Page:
Chinese idiom: Between mussel and snipe: who benefits?
Seven states were locked in battle at the end of the Warring States Period (220-280 AD). The Duke Hui of the State of Zhao wanted to conquer the State of Yan. Real bad. That is, until he talked to Su Dai, one of those advisers.
Su said: “One fine day, a mussel went out to the beach to sunbathe. Meanwhile a snipe (which is a kind of bird that looks like a sandpiper with a long bill) caught sight of the tasty tidbit. He plunged to bite the meat. But the mussel immediately closed up, meaning the snipe could not pull out its beak out of the shell. Both of them became locked in mortal combat. Along came a fisherman and bagged them both.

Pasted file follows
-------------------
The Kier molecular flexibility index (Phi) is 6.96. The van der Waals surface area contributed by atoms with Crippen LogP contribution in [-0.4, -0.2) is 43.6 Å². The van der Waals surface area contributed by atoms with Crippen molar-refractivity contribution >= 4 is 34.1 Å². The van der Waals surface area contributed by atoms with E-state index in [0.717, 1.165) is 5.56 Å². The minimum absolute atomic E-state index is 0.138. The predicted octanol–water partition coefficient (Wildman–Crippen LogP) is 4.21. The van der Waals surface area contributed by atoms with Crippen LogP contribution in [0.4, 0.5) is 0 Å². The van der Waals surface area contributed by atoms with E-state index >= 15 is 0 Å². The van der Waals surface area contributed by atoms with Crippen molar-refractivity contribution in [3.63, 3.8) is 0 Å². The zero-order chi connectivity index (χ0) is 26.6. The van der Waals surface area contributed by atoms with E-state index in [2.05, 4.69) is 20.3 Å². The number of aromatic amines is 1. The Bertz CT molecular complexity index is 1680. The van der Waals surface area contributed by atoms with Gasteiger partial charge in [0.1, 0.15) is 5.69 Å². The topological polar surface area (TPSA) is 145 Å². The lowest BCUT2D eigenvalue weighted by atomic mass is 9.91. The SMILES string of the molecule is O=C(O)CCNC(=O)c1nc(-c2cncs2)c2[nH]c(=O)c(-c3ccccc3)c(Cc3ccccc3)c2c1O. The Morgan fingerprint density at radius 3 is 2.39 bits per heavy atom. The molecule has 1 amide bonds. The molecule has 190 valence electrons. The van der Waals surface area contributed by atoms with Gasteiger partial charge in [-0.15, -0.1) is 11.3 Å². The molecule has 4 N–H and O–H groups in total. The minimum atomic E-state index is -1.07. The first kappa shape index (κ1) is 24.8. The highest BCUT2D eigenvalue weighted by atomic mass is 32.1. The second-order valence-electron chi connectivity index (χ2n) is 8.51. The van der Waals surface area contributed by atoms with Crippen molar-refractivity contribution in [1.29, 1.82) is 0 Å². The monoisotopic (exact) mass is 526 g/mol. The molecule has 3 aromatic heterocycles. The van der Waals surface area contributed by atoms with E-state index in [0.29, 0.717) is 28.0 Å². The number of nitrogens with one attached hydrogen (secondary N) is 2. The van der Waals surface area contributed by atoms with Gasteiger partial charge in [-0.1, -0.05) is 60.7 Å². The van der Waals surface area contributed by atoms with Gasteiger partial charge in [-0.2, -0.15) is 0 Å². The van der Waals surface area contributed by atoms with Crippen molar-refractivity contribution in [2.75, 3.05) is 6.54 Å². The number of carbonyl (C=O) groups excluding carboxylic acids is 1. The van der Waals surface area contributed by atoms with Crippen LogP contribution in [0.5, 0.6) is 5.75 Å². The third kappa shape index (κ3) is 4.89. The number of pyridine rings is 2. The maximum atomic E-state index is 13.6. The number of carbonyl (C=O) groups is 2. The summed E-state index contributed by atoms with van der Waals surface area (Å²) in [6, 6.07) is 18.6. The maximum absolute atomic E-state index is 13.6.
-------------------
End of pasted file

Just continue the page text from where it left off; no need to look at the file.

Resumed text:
“If you go to conquer Yan now, Zhao and Yan will be like the mussel and the snipe. Meanwhile the strong Qin State will be make like the fisherman and gobble up both territories.”
And so Duke Hui never ate seafood again. Just kidding. The idiom of course refers to a mutually-destructive battle between two parties, especially one involving unshakeable principles, thus leaving the coast clear for a third party to swoop in late and sweep up the spoils.
Methinks the fisherman is Pak Lah, lah!. After al, he loves to fish, and loves the sea, and has a Yatch too, doesn’t he?